What are the most useful Python modules from the standard library?

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The Python Standard Library is a collection of script modules that may be used by a Python program, making it unnecessary to rewrite frequently used commands and streamlining the development process. By "calling/importing" them at the start of a script, they can be used.

A module is a file that contains Python code; an ‘coding.py’ file would be a module with the name ‘coding’.We utilise modules to divide complicated programmes into smaller, more manageable pieces. Modules also allow for the reuse of code.

In the following example, a module called ‘coding’ contains a function called add() that we developed. The function receives two numbers as input and outputs their sum −

def add(b, c):
# Adding two numbers and returning the result
   add_result = b + c
   return add_result

This article briefs us about most useful Python modules from the standard library.

The datetime module

We can utilise the objects that the datetime module gives us to store information about dates and times −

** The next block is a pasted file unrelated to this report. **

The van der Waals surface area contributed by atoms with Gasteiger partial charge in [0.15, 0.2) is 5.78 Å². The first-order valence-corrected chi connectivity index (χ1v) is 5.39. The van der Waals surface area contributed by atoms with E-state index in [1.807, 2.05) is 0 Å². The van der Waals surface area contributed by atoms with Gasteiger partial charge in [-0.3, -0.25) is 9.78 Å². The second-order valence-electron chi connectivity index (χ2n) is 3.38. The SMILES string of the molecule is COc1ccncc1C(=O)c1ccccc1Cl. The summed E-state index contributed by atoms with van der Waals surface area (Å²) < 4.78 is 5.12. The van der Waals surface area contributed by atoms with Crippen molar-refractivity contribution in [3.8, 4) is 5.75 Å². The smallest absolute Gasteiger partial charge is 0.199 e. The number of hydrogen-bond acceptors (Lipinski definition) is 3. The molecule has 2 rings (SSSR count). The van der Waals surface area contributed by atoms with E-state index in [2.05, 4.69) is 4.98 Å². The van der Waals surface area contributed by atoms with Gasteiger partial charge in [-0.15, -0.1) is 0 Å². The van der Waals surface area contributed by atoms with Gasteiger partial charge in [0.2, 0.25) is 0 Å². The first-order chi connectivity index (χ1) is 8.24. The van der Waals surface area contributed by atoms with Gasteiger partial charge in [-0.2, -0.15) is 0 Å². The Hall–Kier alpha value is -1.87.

• To generate dates without a time component, use datetime.date.

  • For times that are not related to a certain date, use datetime.time.

  • For objects that have both a date and an hour, use datetime.datetime.

  • datetime.timedelta: When we subtract one datetime from another, the outcome is a timedelta object, which stores discrepancies between dates or datetimes.

  • Time zone changes are represented as offsets from UTC via datetime.timezone objects. Datetime.tzinfo, of which this class is a subclass, is not intended for usage directly.

Example

Following is an example of datetime module fo getting the current date and time −

import datetime datetime_obj = datetime.datetime.now() print(datetime_obj)

Output

Following is an output of the above code −

2022-08-02 11:54:17.401520

The math module

A set of mathematical functions can be found in the math module. Although they can be applied to floats or integers, their primary purpose is to be applied to floats, and they often return floats.

Use the cmath module in its place if you need to use mathematical operations on complex numbers.

There are several techniques and constants in the math module.Few of them are listed below −

Methods

There are several techniques and constants in the math module.

  • math.acos() gives a number's arc cosine value.

  • The function acosh() returns the math's inverse hyperbolic cosine.

  • A number is rounded to the nearest integer using math.ceil().

  • The number of distinct, non-repeating methods to select item k from item n is returned by math.comb().

  • math.copysign() produces a float that contains the first parameter's value and the second parameter's sign.

  • math.cosh() returns a number's hyperbolic cosine.